Referring back to step 240, if the recognition process of step 230 is unsuccessful, the user has several options. First, the user may check/adjust signal strength again (step 220), then repeat the recognition process (step 230). Second, the user may perform one or more troubleshooting techniques and/or access remote computing devices (e.g., to check for database updates and/or to identify the SRC) (step 260). Troubleshooting techniques and database updates are described in more detail in Section VI below. Third, the user may move on to try to program another SRC (step 270) and repeat steps 220–230 for that new SRC.
IV. Recognizing a Source Remote Control
The recognition process 230 of
At step 310, an infrared signal is received from an SRC. For example, a user may press a key on the SRC to send an infrared signal. The selection of the key to be pressed on the SRC is generally immaterial. The infrared signal is transferred to the URC via the infrared light bandwidth and is received by the infrared receiver 110 (see
At step 320, one or more types of characteristic information of the SRC are determined by processor 132 based on the digital infrared signal. The characteristic information will be discussed in greater detail in Section V below.
At step 330, one or more types of characteristic information determined at step 320 are compared to a database in the RAM 138 and/or the EEPROM 140 to find a matching code set for the SRC, and thereby identify the SRC as being of a known type. For example, if a first type of characteristic information of an SRC is so unique such that the processor 132 can immediately find a matching code set in the database, then there may be no need to determine and/or compare other types of characteristic information.
At step 340, if a matching code set for the SRC is found based on the comparing at step 330, then the SRC can be recognized by the URC using the matching code set. This matching code set typically includes all the codes necessary to allow the URC to mimic the control features of the SRC. Technologies for programming the URC once a matching code set is found is well known in the art and need not be described in more detail herein.
V. Determining Certain Characteristic Information
Exemplary processes for determining certain characteristic information are described in this Section.
A. Signal Structure and Transmission
A typical infrared signal transmitted when a user presses a button of the SRC includes three portions: a header portion, a data portion, and a tail portion. The header is used to indicate that what follows is a data signal. The tail is used to indicate the end of the data signal.
The signal is modulated according to some protocol. However, there is no standard for remote controls, even within a given type of device. Thus, for example, SRCs from different manufacturers may use a variety of different modulation protocols. Indeed, any given manufacturer may even use different modulation protocols for different types of devices (e.g., TVs v. VCRs). For example, some common modulation types used for infrared signals in consumer electronics remote controls include, without limitation, constant carrier modulation (CCM), base band (BB), frequency shift key (FSK), complex frequency shift key (C_FSK), etc. The modulated signal may or may not have a carrier frequency, and the carrier frequency may or may not be modulated in the encoded signal. These and other details of particular modulation types are well known to those skilled in the art of electronics and communications, and need not be described in greater detail herein.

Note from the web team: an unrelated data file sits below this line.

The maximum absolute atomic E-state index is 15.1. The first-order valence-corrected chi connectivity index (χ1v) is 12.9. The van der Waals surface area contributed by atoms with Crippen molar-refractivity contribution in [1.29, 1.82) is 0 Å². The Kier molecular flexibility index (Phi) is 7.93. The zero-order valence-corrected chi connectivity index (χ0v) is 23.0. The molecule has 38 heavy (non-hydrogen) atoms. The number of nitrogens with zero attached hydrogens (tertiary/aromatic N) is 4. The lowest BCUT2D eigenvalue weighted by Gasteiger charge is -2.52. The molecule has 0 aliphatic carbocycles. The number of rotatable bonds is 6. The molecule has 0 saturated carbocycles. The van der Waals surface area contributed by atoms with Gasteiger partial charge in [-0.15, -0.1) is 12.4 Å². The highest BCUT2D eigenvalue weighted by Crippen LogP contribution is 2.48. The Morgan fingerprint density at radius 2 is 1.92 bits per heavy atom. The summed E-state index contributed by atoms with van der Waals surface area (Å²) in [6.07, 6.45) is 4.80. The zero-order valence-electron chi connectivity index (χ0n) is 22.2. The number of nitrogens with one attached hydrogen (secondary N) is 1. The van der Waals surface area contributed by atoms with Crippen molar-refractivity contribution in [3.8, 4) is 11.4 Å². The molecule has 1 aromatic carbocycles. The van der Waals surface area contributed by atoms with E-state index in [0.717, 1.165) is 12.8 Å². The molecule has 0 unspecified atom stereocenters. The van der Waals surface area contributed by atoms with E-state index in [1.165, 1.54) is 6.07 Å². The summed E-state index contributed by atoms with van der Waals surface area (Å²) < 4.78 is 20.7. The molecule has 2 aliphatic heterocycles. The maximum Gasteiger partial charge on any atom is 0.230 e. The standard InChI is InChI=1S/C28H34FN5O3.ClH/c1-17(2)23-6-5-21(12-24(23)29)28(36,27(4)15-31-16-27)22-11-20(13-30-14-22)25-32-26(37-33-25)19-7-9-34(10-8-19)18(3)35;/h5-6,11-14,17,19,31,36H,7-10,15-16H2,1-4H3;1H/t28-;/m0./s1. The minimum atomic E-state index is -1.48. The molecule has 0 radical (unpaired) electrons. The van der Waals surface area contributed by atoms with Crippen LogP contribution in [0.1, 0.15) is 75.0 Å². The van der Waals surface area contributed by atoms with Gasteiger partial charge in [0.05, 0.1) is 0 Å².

In general, then, the modulation characteristics (e.g., modulation type and/or carrier frequency (if any) constitute one type of characteristic information that may be used to recognize the SRC. For example, if only one manufacturer uses a certain modulation format, and uses that format for all its SRCs, and uses the same code sets for all such SRCs, then that modulation format would uniquely identify the code set needed for that manufacturer's line of SRCs.
The modulation signal will comprise a series of pulses (e.g., infrared bursts), separated by time. Each pulse comprises one or more “on” or “high” data. The spaces between pulses comprise the “off” or “low” data. The on-off pairs are also known in the art as mark-space pairs. That is, the “on” duration is referred to as a “mark,” and the “off” duration is referred to as a “space.” In general, then, the mark-space characteristics (e.g., timing) of a signal form another type of characteristic information that can be used to recognize the SRC.
Finally, some remote control key functions use a transmission protocol that involves repetition of one or more portions of the signal during the transmission. That is, the repeated portion may include the header, data portion, and/or the tail. For example, keys such as “Channel up” and “Volume Down” typically are programmed to keep transmitting for as long as such keys are pressed by the user. In addition (depending on the manufacturer's chosen protocol), even keys that do not keep transmitting a signal (such as the “Power” key) may partially or wholly repeat the signal in some manner. In general, then, the repetition characteristics of a transmission form yet another type of characteristic information that can be used to recognize the SRC.
When multiple signals (or portions thereof) are used, the lag (or delay) time between the repeated portions of the signals may be used as another type of characteristic information.